Human Services (HSRV) 322
Ideology and Policy Evolution (Revision 2)
View previous version
Delivery Mode: Individualized study online
Area of Study: Social Science
Prerequisite: None. Students are expected to have university-level analytical and writing skills.
HSRV 322 has a Challenge for Credit option.
This course adopts a critical learning approach to the study of the function of ideology in policy development over the centuries and considers the role of influential ideologies, such as libertarianism, conservatism, liberalism, socialism, and progressivism as they shape policy.
The following outline lists the units of this course:
Part 1: Ideology's Effects on Policies in the Human Services
- Unit 1: Ideas and Values Influence Human Services Policies
- Unit 2: Libertarians and Conservatives
- Unit 3: Liberals and Progressives
Part 2: Policy Evolution: Historical
- Unit 4: Elizabethan Poor Law and the Colonies
- Unit 5: Industrialization and Social Policy
Part 3: Policy Evolution: Modern
- Unit 6: The Golden Age of Social Policy and Mobilization
- Unit 7: After the Welfare State—Retrenchment
- Unit 8: Human Services Policy in the World
- Unit 9: Reflections on Learning
After completing Human Services 322: Ideology and Policy Evolution, you will be able to
- outline the differences in the major ideologies that have influenced, and continue to influence, the development of human services policy.
- discuss the major influences and events in history that have affected the evolution of the social safety net.
- compare the Golden Age of policy development in the 20th century with the more recent period of "retrenchment" and globalization.
- compare human services policy development that affects the scope, content, and delivery of human services in several jurisdictions.
- synthesize theory, your prior learning and personal values, and information from external sources (colleagues, public opinion, etc.) into a personal understanding of human services that you can apply in various contexts.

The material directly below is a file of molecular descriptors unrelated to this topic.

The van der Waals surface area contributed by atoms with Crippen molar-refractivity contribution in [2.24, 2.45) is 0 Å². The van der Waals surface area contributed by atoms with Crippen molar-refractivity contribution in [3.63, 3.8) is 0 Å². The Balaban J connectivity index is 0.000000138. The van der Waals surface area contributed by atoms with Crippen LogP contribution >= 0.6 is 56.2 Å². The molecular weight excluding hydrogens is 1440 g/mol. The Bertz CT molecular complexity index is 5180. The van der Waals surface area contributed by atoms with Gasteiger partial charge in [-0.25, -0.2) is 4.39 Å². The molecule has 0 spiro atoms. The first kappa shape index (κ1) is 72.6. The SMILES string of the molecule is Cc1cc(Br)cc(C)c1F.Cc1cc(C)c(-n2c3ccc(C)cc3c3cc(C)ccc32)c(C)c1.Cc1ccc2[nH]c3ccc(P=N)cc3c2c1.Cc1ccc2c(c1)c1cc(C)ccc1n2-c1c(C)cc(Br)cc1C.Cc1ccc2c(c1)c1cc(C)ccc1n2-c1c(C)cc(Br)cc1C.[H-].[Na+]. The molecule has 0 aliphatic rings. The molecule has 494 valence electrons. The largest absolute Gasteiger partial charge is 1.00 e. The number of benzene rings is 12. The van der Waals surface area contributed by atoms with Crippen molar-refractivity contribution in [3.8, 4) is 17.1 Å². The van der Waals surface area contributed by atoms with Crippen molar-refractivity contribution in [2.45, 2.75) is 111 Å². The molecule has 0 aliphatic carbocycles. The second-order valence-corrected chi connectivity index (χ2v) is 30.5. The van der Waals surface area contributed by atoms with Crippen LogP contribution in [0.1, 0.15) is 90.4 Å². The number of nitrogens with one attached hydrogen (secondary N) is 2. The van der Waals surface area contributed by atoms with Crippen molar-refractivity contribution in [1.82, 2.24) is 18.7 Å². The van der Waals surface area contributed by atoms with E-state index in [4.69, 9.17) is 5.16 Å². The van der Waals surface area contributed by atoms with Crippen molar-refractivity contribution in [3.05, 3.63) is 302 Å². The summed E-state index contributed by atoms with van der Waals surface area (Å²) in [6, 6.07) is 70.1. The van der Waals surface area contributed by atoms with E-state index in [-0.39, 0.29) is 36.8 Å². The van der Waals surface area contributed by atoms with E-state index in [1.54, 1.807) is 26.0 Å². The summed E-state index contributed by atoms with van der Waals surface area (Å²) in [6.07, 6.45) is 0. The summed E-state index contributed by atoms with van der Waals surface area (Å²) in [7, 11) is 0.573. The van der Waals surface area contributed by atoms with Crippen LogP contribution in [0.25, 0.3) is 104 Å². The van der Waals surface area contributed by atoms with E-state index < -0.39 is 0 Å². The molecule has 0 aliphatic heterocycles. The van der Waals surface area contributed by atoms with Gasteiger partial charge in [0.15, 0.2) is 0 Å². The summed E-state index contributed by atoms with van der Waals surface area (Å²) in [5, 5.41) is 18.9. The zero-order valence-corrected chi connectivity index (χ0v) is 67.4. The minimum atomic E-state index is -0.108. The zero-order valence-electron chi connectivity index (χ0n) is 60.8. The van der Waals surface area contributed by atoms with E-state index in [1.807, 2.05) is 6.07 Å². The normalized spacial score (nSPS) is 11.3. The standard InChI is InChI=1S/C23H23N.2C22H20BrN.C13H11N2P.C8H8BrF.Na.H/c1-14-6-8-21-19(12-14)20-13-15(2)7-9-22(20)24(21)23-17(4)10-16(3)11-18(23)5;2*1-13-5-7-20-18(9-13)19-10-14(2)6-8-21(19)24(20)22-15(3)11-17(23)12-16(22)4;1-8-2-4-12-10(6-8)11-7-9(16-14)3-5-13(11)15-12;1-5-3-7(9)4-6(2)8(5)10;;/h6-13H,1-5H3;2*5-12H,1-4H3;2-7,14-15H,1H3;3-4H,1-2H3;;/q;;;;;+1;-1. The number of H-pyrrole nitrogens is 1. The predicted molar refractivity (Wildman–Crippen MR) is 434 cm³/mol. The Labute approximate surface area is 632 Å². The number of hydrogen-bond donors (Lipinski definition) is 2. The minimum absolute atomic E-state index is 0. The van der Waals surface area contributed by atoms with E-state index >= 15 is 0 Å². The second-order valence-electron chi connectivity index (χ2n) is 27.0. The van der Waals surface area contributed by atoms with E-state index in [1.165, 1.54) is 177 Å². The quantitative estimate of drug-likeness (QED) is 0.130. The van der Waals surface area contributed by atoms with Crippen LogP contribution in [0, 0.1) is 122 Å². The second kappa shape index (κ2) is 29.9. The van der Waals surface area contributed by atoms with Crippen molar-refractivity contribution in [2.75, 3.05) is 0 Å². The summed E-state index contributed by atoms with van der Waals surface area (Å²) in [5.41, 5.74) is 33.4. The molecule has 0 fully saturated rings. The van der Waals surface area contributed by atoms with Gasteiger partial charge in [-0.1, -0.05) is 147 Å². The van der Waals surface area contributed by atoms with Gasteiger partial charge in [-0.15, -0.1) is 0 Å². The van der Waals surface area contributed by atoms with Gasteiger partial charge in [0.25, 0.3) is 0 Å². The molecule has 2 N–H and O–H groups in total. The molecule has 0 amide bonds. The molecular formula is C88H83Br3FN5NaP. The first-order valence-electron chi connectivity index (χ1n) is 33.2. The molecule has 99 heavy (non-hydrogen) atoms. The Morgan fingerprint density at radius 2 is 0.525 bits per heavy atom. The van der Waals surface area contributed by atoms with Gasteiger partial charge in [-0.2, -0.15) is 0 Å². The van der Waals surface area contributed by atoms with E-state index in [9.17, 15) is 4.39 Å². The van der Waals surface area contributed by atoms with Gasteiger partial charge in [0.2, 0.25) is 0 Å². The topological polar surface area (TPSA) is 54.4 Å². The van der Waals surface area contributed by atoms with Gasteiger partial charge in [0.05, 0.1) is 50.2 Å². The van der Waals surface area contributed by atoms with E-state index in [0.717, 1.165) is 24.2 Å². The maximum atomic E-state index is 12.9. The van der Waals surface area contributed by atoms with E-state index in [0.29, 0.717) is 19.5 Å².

To receive credit for HSRV 322, you must complete four graded assignments and achieve an overall course composite grade of “D” (50 percent) or higher. The weightings for each assignment are as follows.
To learn more about assignments and examinations, please refer to Athabasca University's online Calendar.
Lightman, E. (2003). Social policy in Canada. Don Mills ON: Oxford University Press.
All other materials are available online.
The Challenge for Credit process allows students to demonstrate that they have acquired a command of the general subject matter, knowledge, intellectual and/or other skills that would normally be found in a university level course.
Full information for the Challenge for Credit can be found in the Undergraduate Calendar.
Undergraduate Challenge for Credit Course Registration Form
Athabasca University reserves the right to amend course outlines occasionally and without notice. Courses offered by other delivery methods may vary from their individualized-study counterparts.
Opened in Revision 2, February 4, 2011.
View previous syllabus